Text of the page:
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cathedra

[kuh-thee-druh, kath-i-] /kəˈθi drə, ˈkæθ ɪ-/
noun, plural cathedrae
[kuh-thee-dree, kath-i-dree] /kəˈθi dri, ˈkæθ ɪˌdri/ (Show IPA)
1.
the seat or throne of a bishop in the principal church of a diocese.
2.
an official chair, as of a professor in a university.
3.
an ancient Roman chair used by women, having an inclined, curved back and curved legs flaring outward: the Roman copy of the Greek klismos.
Origin
1625-1635
1625-35; < Latin < Greek kathédra, derivative of kathézomai to sit down; see cata-, sit; cf. chair
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Based on the Random House Dictionary, © Random House, Inc. 2014.
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Examples from the web for cathedra
  • My own complaint is that arguments are presented ex cathedra without adequate peer review or bibliography.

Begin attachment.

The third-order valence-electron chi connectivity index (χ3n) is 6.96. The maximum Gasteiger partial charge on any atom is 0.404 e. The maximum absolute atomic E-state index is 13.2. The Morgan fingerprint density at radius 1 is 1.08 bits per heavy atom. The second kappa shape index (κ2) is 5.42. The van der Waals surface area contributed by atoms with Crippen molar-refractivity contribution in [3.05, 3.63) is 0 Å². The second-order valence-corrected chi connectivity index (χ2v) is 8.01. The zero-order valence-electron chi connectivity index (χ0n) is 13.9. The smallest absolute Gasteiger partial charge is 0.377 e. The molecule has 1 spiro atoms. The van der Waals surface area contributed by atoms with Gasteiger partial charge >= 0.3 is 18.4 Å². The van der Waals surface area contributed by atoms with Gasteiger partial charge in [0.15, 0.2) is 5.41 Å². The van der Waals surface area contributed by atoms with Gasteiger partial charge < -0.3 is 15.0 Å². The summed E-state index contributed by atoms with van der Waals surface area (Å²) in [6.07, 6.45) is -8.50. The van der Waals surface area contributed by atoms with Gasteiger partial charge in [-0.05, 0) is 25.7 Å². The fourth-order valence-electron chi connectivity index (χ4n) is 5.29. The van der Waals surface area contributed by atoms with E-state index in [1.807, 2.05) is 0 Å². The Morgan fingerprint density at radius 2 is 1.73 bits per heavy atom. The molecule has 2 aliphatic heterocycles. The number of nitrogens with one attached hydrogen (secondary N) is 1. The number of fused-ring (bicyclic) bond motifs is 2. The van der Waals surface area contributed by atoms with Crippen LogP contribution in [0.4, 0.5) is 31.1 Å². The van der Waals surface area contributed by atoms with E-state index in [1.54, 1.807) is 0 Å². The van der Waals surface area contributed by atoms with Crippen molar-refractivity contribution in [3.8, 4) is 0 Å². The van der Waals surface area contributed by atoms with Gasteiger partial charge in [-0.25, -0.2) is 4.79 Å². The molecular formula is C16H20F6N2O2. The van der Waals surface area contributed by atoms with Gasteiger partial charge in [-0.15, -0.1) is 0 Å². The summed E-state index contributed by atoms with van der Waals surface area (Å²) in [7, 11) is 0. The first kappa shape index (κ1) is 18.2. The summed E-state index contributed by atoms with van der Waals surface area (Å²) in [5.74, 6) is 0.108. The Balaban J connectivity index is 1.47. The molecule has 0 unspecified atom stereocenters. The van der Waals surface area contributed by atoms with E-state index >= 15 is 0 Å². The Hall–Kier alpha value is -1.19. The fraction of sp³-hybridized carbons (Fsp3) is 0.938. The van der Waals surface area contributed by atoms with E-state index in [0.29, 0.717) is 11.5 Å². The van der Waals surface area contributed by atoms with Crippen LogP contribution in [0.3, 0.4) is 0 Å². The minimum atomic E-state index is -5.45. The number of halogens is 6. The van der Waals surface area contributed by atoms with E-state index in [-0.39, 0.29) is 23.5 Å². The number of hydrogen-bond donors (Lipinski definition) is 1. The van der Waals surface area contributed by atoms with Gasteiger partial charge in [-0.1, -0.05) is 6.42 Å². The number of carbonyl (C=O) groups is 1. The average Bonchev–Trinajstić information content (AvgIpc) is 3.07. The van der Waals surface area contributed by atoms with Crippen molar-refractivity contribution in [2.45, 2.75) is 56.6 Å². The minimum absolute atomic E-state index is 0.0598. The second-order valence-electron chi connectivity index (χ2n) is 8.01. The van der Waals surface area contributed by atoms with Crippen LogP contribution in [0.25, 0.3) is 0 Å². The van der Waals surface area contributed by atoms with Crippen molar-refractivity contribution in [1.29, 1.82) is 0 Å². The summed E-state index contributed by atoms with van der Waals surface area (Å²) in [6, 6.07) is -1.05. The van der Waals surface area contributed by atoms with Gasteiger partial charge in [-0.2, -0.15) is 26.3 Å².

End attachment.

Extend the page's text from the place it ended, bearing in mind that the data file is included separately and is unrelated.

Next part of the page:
• But it expects to pronounce ex cathedra only in real statistical emergencies.
British Dictionary definitions for cathedra

cathedra

/kəˈθiːdrə/
noun
1.
a bishop's throne
2.
the office or rank of a bishop
3.
Word Origin
from Latin: chair
Collins English Dictionary - Complete & Unabridged 2012 Digital Edition
© William Collins Sons & Co. Ltd. 1979, 1986 © HarperCollins
Publishers 1998, 2000, 2003, 2005, 2006, 2007, 2009, 2012
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Word Origin and History for cathedra
n.

"seat of a bishop in his church," Latin, literally "chair" (see cathedral).

Online Etymology Dictionary, © 2010 Douglas Harper
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Encyclopedia Article for cathedra

(Latin: "chair," or "seat"), Roman chair of heavy structure derived from the klismos-a lighter, more delicate chair developed by the ancient Greeks

Learn more about cathedra with a free trial on Britannica.com
Encyclopedia Britannica, 2008. Encyclopedia Britannica Online.
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Word Value for cathedra

14
14
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